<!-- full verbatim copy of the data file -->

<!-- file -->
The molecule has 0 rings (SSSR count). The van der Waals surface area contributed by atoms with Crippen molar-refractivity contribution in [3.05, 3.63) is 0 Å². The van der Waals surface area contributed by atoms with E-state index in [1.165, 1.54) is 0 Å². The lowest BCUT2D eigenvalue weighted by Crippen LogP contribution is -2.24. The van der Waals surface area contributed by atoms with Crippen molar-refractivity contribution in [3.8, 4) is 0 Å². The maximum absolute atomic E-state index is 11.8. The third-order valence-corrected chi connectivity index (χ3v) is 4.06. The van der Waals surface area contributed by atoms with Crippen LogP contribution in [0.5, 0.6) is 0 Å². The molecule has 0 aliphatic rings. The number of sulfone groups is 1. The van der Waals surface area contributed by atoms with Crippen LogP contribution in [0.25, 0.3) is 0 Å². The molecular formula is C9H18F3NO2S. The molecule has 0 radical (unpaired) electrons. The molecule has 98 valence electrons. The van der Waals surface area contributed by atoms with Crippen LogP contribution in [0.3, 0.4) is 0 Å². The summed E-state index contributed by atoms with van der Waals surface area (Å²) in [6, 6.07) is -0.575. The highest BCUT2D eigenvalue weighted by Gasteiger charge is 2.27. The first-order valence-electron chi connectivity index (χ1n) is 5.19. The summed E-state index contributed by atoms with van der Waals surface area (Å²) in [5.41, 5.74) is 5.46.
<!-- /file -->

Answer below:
The molecule has 0 rings (SSSR count). The van der Waals surface area contributed by atoms with Crippen molar-refractivity contribution in [3.05, 3.63) is 0 Å². The van der Waals surface area contributed by atoms with E-state index in [1.165, 1.54) is 0 Å². The lowest BCUT2D eigenvalue weighted by Crippen LogP contribution is -2.24. The van der Waals surface area contributed by atoms with Crippen molar-refractivity contribution in [3.8, 4) is 0 Å². The maximum absolute atomic E-state index is 11.8. The third-order valence-corrected chi connectivity index (χ3v) is 4.06. The van der Waals surface area contributed by atoms with Crippen LogP contribution in [0.5, 0.6) is 0 Å². The molecule has 0 aliphatic rings. The number of sulfone groups is 1. The van der Waals surface area contributed by atoms with Crippen LogP contribution in [0.25, 0.3) is 0 Å². The molecular formula is C9H18F3NO2S. The molecule has 0 radical (unpaired) electrons. The molecule has 98 valence electrons. The van der Waals surface area contributed by atoms with Crippen LogP contribution in [0.3, 0.4) is 0 Å². The summed E-state index contributed by atoms with van der Waals surface area (Å²) in [6, 6.07) is -0.575. The highest BCUT2D eigenvalue weighted by Gasteiger charge is 2.27. The first-order valence-electron chi connectivity index (χ1n) is 5.19. The summed E-state index contributed by atoms with van der Waals surface area (Å²) in [5.41, 5.74) is 5.46.